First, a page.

der Pufferüberlauf – buffer overflow
Oh, the dreaded buffer overflow.
I never really got how to overflow a buffer properly to get an exploit going. (And it was perfectly legal, done within the bounds of a supervised lab or homework assignment.)
A buffer is a temporary storage for data. A buffer overflow happens when too much data is written into the buffer that it gets written into memory locations next to the buffer. This can happen because there are no checks on the acceptable bounds for writing.
This is not a problem for high-level programming languages like Java since there are already checks in place, but is possible in lower-level languages like C.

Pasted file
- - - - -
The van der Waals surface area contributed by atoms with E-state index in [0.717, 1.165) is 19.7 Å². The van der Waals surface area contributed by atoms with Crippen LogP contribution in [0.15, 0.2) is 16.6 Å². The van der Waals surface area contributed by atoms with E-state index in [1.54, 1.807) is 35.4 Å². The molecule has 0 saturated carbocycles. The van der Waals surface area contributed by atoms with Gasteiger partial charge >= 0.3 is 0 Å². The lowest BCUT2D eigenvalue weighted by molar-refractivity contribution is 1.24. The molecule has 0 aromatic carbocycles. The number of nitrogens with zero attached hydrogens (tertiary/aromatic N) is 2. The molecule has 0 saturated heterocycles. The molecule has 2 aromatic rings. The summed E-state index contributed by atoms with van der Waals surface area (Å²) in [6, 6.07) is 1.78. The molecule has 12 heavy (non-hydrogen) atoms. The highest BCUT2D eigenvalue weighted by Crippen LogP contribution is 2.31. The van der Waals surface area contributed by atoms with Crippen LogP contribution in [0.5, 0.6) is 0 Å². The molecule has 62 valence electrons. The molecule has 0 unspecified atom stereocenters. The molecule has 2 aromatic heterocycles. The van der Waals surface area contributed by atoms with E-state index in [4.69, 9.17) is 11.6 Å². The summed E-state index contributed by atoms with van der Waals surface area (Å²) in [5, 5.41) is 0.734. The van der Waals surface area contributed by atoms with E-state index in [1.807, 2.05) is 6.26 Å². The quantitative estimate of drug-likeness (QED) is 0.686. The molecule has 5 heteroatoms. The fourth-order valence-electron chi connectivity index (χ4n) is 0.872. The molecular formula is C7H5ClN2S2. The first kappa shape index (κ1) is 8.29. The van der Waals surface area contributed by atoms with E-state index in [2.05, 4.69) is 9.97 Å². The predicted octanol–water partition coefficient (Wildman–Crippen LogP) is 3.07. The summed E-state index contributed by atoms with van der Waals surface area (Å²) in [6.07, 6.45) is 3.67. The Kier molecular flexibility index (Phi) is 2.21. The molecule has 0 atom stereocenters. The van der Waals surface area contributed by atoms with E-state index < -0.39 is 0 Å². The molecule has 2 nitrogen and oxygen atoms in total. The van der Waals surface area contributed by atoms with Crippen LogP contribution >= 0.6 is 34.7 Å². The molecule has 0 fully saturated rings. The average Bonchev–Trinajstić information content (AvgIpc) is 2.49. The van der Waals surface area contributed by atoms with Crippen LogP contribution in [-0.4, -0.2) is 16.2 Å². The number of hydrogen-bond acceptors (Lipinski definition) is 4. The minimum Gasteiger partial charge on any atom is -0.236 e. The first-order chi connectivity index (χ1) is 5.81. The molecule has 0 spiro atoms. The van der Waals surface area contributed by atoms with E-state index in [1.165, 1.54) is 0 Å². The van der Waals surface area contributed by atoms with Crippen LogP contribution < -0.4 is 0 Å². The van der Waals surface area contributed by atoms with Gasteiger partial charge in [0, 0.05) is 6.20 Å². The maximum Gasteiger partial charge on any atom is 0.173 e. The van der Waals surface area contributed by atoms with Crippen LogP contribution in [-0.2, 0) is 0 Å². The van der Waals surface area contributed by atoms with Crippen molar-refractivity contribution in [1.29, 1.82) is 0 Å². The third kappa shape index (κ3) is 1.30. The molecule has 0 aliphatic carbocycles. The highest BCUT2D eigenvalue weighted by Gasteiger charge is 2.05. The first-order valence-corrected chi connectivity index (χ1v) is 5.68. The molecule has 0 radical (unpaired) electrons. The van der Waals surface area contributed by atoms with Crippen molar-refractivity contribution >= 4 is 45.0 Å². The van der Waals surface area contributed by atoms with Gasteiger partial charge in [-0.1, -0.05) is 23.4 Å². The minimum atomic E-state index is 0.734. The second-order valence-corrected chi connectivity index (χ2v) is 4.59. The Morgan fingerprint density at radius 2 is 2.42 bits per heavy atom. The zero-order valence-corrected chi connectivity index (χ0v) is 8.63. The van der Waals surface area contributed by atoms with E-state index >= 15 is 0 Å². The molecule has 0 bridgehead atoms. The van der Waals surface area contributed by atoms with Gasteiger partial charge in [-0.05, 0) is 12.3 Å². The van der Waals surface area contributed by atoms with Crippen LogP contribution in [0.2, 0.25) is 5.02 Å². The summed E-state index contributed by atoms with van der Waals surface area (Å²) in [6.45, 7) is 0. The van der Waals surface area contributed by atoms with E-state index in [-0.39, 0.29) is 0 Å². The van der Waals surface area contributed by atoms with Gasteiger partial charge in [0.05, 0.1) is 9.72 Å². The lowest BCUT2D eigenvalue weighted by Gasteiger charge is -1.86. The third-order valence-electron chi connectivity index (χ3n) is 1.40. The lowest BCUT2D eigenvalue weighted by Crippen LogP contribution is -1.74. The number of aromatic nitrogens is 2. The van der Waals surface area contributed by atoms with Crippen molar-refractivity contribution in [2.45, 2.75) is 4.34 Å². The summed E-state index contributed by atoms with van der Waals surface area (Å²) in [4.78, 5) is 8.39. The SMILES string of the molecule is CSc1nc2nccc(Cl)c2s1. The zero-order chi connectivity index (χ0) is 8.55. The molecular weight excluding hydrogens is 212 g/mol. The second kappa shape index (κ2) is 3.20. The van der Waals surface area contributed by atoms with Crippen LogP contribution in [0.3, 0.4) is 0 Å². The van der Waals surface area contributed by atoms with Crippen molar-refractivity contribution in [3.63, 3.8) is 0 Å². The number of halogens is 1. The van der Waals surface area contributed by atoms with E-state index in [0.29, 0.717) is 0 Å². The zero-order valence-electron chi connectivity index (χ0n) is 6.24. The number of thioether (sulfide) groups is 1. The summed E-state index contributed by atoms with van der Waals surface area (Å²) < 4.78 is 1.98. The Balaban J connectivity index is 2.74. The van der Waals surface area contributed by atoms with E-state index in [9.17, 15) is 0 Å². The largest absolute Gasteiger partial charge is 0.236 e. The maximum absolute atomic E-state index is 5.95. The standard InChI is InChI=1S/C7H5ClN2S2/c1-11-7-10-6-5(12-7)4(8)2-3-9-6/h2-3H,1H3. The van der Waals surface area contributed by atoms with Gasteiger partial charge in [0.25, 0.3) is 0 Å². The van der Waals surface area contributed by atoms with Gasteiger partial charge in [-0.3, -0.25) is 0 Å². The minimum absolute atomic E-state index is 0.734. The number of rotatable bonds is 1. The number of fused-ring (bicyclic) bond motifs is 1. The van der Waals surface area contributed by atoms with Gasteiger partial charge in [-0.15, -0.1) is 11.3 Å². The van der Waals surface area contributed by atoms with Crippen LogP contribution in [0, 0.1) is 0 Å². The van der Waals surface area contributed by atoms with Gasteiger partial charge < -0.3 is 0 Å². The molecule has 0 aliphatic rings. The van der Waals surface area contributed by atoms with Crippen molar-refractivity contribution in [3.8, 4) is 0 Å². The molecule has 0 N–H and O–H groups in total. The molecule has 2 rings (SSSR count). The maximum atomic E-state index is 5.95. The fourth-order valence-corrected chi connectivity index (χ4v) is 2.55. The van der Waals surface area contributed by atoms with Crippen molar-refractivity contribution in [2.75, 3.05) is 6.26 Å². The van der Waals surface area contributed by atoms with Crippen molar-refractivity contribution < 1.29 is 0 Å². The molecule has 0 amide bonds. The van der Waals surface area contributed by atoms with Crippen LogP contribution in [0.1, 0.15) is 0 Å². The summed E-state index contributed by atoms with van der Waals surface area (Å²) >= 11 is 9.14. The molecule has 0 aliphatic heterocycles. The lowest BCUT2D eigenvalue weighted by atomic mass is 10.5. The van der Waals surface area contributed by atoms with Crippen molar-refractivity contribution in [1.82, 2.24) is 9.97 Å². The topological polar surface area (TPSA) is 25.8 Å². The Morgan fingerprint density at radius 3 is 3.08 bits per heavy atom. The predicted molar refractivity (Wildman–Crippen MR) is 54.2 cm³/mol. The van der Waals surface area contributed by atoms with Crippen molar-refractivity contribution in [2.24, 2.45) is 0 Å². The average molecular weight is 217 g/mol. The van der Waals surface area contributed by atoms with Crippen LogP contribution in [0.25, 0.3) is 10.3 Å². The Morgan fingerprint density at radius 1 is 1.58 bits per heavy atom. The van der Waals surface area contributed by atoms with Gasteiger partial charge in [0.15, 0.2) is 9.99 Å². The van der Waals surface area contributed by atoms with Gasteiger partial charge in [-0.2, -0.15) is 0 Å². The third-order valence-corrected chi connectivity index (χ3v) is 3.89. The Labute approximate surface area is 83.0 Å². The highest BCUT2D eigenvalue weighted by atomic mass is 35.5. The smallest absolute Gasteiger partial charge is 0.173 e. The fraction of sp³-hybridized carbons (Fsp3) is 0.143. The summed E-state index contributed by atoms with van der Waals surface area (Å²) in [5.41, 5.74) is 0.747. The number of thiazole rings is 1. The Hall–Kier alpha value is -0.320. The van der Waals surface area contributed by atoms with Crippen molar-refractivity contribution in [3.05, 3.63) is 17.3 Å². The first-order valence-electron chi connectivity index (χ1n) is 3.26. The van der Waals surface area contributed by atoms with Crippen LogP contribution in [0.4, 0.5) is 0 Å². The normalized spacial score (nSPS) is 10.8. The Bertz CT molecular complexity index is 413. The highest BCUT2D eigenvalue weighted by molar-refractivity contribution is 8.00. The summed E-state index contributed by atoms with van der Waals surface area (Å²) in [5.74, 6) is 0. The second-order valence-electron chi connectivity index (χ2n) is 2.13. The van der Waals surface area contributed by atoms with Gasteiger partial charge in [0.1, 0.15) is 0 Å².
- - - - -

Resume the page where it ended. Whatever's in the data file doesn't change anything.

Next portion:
Malicious people aka hackers and the like can intentionally overflow a buffer to alter a running program’s behaviour.
The word Pufferüberlauf is a combination of Puffer = buffer + überlauf = to overflow.
I couldn’t seem to find much information as to why the term buffer came to be used in this particular sense of a temporary storage for data.
The original word buffer seemed to have had the meaning of lessening the sound made when one thing is struck against another, and later to lessen the impact of something.